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Four judges promoted to Supreme Court of Appeal

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ONE OF THE PROMOTED JUDGES—Kalembera

Four High Court judges Dingiswayo Madise, Rowland Mvundula, Dorothy Kamanga and Sylvester Kalembera have been promoted to the Supreme Court of Appeal, where they will be serving as justices.

Registrar of the High Court and Supreme Court of Appeal Kondwani Banda confirmed the development, saying this brings the number of justices of appeal to 11.

Banda said this is a step in the right direction, indicating that cases have been failing in the Supreme Court of Appeal whenever one Justice of Appeal is conflicted.

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The Supreme Court of Appeal sits with a minimum of seven justices.

“Hearings were failing to take place where one or more justices of appeal was/were conflicted in one way or another. That’s why, in some cases, we had enough justices but the same justices of appeal were not enough in other cases,” he said.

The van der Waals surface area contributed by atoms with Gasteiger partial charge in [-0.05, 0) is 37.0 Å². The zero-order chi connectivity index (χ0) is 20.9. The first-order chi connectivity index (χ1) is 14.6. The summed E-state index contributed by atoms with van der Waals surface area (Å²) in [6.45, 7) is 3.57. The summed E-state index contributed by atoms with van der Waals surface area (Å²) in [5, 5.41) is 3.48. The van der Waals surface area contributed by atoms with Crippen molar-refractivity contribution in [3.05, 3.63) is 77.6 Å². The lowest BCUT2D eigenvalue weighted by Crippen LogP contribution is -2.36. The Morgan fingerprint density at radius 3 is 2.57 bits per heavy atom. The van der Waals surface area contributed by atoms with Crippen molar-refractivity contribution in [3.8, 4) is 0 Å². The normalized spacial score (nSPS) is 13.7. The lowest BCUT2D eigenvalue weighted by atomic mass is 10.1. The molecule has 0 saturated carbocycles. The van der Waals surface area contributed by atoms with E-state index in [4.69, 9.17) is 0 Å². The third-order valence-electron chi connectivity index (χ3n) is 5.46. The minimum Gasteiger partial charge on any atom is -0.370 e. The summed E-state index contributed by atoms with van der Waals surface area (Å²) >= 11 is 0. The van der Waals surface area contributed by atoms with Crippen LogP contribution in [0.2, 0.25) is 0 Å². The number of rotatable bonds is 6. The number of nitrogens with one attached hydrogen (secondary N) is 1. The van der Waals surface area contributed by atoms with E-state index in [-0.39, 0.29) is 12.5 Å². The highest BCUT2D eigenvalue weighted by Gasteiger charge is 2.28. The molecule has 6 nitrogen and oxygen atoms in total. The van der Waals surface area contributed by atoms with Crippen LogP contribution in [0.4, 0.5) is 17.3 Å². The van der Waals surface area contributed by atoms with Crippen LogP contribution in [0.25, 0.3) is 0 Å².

The Chief Justice’s practice directive of 2018 indicates that all matters in the Supreme Court of Appeal must be heard by at least seven justices since this is the highest court of the land.

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Before appointment of the four, the Supreme Court of Appeal had seven justices of appeal, which meant that a quorum could not be formed in cases where one of the justices was excused.

In the recent past, the appeal case of businessman Thomson Mpinganjira could not be heard as two of the justices of appeal in Ivy Kamanga and Healey Potani were involved in the case.

The appeal of Malawi Law Society and the Registrar of Financial Institutions also failed because Justice Potani heard the case when he was at the High Court of Malawi.

MLS President Patrick Mpaka welcomed the appointment of the four justices of appeal, saying he hoped that outstanding cases in the Supreme Court of Appeal would be resolved.

He, however, asked the authorities to make more appointments at the High Court, where the four have been taken from.

“Promotion of the four means that we now have 38 judges, which is not good enough, considering that much of the donkey work is done at the High Court,” he said.

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